God challenges us to march into the future under his banner. Cross bearing asks us to look for opportunities to serve.  Cross bearing asks us to look for opportunities to serve, opportunities to witness to the presence of Christ not only in worship but in daily living.

Jesus had a mission, and calls us to the same mission of living as God wants us to live. Jesus died for his mission.  He gained eternal life and so shall we.

If we earnestly keep asking God, “Am I living as you wish?” then we shall find the life worth living.

Life for all God’s children is both challenging and satisfying. Imagine, we can put ourselves into company with the disciples and first followers.  We can humbly but with great pleasure know that we have signed on with those heroes of the faith who have gone before us.  We can be assured that we will leave a legacy of faith and sacrifice for those who come after us.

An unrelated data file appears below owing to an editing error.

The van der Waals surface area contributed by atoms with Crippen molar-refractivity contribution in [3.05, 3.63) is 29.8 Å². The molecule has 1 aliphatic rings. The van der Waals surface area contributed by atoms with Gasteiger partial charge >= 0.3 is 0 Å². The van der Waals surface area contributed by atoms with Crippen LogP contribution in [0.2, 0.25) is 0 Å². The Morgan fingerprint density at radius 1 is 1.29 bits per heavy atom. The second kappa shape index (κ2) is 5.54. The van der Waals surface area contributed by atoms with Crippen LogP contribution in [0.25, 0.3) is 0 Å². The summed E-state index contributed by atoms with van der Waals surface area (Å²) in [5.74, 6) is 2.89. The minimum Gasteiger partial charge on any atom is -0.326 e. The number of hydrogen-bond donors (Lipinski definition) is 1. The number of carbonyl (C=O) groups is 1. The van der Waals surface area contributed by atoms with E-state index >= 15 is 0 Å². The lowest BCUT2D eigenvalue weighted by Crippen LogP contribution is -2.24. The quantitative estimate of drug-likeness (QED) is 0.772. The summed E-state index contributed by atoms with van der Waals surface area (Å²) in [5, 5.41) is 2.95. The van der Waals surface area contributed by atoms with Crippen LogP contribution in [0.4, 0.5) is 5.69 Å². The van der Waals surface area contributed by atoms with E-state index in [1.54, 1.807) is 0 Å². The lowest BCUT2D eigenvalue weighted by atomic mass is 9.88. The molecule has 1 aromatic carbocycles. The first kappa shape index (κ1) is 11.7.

And when our final moment comes, I cannot think of anything more satisfying than for our last thought to be that in the twinkling of an eye we will return to consciousness in the heavenly presence of God.

Jesus said, “Come to me, all you that are weary and are carrying heavy burdens and I will give you rest. Take my yoke upon you, and learn from me; for I am gentle and humble in heart, for my yoke is easy, and my burden is light.”

We have great responsibilities in ordinary life. There is no more satisfying way to move through this world than to worship God our Father every day by word and deed. We are always, every day, faced with all kinds of choices because Jesus invites us to follow him, as though Jesus always stands before us, announcing his decision to go to Jerusalem.

We know what happened there in the last week of his earthly life. We also know what happened in Joseph’s lovely garden on Resurrection morning.

Jesus is always on his way to Jerusalem.  Who will go with him?

 

May the Risen Christ live in you.